Featured image by Brian Hensley, courtesy of Bonnaroo.
In-text images by Elementz World, courtesy of Coachella.
The Hakkasan Group set a gold standard in Las Vegas with the opening of Omnia in 2015. Set inside Caesar’s Palace, the super club has earned a high reputation for its top class DJ talent and its breathtaking, ornate decor.
However, the founders had a far larger vision in mind for Omnia — one that expanded beyond the strip and into new territory entirely. They soon landed upon San Diego’s Gaslamp district as the next location to break ground, and by April 30 of 2015, its newly-minted California branch opened its doors to thousands of adoring fans. Its inaugural roster boasted an equally powerful list of Vegas regulars, which included Armin Van Buuren, Martin Garrix, and more.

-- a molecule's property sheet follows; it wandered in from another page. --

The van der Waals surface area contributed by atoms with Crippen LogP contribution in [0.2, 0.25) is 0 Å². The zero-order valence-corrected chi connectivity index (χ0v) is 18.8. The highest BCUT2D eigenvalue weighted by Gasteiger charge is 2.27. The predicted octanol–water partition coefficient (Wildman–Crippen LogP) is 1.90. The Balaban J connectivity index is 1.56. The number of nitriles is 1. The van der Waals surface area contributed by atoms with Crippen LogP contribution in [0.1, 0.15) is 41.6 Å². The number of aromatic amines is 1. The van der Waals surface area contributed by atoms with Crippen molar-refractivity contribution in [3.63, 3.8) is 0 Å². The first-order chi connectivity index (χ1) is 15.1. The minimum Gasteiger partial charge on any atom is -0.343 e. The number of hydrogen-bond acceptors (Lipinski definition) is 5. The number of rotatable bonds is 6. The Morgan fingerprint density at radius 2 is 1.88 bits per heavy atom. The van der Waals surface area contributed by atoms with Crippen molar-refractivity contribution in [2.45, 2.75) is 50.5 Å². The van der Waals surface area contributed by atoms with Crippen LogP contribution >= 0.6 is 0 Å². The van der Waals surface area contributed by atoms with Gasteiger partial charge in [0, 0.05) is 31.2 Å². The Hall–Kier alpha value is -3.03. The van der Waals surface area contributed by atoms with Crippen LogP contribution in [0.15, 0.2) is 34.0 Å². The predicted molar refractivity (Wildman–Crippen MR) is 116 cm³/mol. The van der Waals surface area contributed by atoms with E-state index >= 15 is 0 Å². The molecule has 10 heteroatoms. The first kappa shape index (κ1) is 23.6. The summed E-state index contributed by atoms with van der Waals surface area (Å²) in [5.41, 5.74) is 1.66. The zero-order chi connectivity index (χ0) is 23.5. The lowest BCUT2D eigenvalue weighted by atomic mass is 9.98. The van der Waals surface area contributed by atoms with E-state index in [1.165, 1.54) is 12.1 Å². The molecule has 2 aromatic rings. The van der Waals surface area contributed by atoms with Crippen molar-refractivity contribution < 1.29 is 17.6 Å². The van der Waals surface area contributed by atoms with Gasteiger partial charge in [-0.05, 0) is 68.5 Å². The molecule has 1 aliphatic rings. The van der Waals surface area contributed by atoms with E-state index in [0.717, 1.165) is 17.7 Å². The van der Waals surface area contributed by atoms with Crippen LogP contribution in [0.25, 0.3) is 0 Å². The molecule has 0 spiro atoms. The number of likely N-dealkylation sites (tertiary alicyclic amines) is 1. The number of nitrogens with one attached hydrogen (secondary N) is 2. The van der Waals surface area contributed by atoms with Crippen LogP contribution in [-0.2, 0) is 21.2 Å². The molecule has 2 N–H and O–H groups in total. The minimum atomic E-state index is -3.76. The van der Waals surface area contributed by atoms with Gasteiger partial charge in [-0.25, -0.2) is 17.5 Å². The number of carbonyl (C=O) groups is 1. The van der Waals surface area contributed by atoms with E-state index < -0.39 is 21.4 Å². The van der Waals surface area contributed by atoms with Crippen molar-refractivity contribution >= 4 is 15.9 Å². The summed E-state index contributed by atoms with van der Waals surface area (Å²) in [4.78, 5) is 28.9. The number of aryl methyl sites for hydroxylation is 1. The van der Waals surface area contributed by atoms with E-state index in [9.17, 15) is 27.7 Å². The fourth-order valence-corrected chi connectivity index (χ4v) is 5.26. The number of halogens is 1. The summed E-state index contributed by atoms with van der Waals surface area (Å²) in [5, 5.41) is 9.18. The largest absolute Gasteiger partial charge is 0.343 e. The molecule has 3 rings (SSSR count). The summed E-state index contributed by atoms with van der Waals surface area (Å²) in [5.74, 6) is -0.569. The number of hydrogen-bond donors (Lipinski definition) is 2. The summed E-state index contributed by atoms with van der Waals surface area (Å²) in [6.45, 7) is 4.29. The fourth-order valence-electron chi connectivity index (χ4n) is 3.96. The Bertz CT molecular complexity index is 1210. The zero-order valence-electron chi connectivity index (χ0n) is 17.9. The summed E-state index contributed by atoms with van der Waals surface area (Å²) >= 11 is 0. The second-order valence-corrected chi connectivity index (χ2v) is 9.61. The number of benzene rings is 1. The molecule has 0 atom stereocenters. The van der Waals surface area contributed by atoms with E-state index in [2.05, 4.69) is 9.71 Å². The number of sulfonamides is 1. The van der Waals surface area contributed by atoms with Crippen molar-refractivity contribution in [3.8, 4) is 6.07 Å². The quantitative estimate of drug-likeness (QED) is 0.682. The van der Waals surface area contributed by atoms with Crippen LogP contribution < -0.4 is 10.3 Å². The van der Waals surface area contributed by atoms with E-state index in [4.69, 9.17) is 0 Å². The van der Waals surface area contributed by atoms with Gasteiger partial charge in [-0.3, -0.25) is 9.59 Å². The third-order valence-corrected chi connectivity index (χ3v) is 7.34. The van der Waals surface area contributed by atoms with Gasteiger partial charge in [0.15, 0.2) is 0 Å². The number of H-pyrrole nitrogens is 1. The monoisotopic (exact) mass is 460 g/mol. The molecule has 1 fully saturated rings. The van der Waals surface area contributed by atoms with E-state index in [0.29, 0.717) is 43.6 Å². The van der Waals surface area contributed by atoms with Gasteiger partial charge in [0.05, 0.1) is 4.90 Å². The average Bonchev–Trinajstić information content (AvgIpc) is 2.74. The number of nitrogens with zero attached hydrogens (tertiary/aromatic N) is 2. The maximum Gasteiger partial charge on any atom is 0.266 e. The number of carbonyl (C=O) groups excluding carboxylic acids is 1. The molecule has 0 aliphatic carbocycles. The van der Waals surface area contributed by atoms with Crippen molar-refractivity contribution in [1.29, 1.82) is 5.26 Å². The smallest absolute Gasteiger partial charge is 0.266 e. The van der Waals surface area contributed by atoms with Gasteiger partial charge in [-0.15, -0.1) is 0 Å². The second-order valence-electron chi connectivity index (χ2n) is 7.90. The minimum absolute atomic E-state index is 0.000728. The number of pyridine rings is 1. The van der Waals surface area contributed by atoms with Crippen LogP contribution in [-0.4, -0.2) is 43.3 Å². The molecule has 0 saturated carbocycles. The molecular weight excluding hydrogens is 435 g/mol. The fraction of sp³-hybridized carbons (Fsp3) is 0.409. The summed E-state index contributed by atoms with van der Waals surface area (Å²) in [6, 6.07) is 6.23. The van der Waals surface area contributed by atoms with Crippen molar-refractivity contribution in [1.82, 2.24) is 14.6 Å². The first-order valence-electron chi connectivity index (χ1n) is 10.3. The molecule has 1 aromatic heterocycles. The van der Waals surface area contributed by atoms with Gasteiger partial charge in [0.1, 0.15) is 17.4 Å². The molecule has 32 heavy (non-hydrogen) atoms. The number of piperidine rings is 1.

Not much time passed before the club completely changed the landscape of San Diego nightlife. The city went from a quiet, picturesque tourist destination to a veritable hotspot for electronica with Omnia at its helm. People from all over the country and world make a pilgrimage each weekend to the club and eagerly line up in droves to envelop themselves in its crisp, vibrant sound-system and Vegas-esque, lavish layout whilst enjoying the sounds of DJs they otherwise wouldn’t have had access to just three years ago. Guests also have access to a top floor patio where they can continue to bask in the sounds put forth by Omnia’s talent while gazing upon the city’s skyline — a unique feature that makes the club even more of a nightlife jewel.